How to keep pesky mosquitoes out of your garden, tips for staying safe – NBC 5 Dallas-Fort Worth
Mosquitoes are in North Texas and they bring disease with them.
Cities in northern Texas have detected the mosquito-borne West Nile virus.
The counties of Dallas and Tarrant have reported pools of mosquitoes, as has the town of Frisco. Health experts expect an increase in human infections.
“We can absolutely see an epidemic, a growing number of cases, especially when people are outside as we are now,” said UNT Health Science Center associate professor and epidemiologist Dr Diana Cervantes.
West Nile virus (WNV) is the leading cause of mosquito-borne illness in the continental United States.
It is most often transmitted to humans through the bite of an infected mosquito.
There are no vaccines to prevent or drugs to treat WNV in humans.
Fortunately, most people with WNV don’t feel sick. About one in five infected people develop a fever and other symptoms similar to the symptoms of COVID-19.
“It would include fever, body aches. You will sometimes see a rash, but you won’t see upper respiratory symptoms. You won’t see a cough or anything like that,” Cervantes said.
About one in 150 infected people develop serious, sometimes fatal illness.
The other mosquito-borne diseases that have affected northern Texas are Chikungunya and Zika.
The most common symptoms of Chikungunya infection are fever and joint pain.
In late 2013, the chikungunya virus was first found in the Americas on Caribbean islands.
Travelers can protect themselves by avoiding mosquito bites. When traveling to countries infected with the chikungunya virus, use insect repellant, wear long sleeves and pants, and stay in areas with air conditioning or screens for windows and doors.
Zika is a virus that is transmitted by the bite of certain types of mosquitoes.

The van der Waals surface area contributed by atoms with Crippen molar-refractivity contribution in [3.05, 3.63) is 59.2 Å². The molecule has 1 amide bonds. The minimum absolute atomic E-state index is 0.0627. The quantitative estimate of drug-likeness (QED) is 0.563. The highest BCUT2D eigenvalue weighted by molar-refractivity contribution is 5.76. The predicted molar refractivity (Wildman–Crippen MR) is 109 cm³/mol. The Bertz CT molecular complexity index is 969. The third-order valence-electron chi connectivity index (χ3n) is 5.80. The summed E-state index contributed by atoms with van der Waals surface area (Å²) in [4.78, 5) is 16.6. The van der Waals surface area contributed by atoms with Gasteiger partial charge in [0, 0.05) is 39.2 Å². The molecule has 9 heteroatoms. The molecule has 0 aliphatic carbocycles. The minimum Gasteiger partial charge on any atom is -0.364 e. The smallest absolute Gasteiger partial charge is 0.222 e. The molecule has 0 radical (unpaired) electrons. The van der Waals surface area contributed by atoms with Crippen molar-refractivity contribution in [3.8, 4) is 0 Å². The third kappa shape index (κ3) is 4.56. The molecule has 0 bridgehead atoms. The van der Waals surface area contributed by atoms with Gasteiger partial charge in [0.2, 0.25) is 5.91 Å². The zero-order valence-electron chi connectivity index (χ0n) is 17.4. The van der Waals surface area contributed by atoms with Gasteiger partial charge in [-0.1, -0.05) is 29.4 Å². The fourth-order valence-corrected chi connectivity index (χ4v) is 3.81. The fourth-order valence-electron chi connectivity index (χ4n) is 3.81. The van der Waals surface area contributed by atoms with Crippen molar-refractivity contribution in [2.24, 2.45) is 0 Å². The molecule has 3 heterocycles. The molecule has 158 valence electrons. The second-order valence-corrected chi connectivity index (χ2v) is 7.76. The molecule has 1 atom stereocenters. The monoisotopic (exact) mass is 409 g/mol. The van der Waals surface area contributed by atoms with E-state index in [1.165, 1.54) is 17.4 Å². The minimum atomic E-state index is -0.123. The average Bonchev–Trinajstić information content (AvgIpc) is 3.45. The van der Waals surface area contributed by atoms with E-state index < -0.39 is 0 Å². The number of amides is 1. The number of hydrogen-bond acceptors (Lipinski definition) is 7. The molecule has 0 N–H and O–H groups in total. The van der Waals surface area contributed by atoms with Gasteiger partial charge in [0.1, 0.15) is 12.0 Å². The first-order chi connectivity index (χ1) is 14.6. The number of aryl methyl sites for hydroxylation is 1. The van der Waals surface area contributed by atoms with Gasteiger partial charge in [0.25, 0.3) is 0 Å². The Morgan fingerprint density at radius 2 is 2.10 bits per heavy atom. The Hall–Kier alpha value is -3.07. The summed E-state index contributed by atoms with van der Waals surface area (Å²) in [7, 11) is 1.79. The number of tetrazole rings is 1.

If infected during pregnancy, a mother can pass Zika to her unborn child.
Zika infection during pregnancy can cause birth defects and developmental delays. Zika virus can also be transmitted through sex and blood transfusions.
Although it can cause fever, rash, joint pain, and red or pink eyes, about 80% of people with Zika have no symptoms.
Currently, there is no vaccine or specific treatment against Zika.
Your best protection is to avoid infection. Prevent mosquito breeding, protect yourself from mosquito bites and practice safe sex.
Did you know that mosquitoes can breed in as little as a tablespoon of water?
Prevent mosquitoes from breeding on your property by taking these steps:
At least once a week, empty or remove garbage cans, buckets, old tires, pots, plant saucers and other containers with water.
Keep gutters free of debris and standing water.
Eliminate standing water around structures and flat roofs.
Change the water in animal dishes daily.
Rinse and scrub vases and other interior water containers weekly.
Change the water in wading pools and bird baths several times a week.
Use mosquito repellent dunks with larvicide for water that cannot be emptied or covered.
Keep backyard pools and spas properly chlorinated and free of debris.
Cover the garbage cans.
Water lawns and gardens carefully so that the water does not remain for several days.
Sieve rain barrels and openings of water tanks or cisterns.
Treat front and back doors of houses with residual insecticides if mosquitoes are abundant nearby.
If mosquito problems persist, consider applying pesticides to vegetation around the house.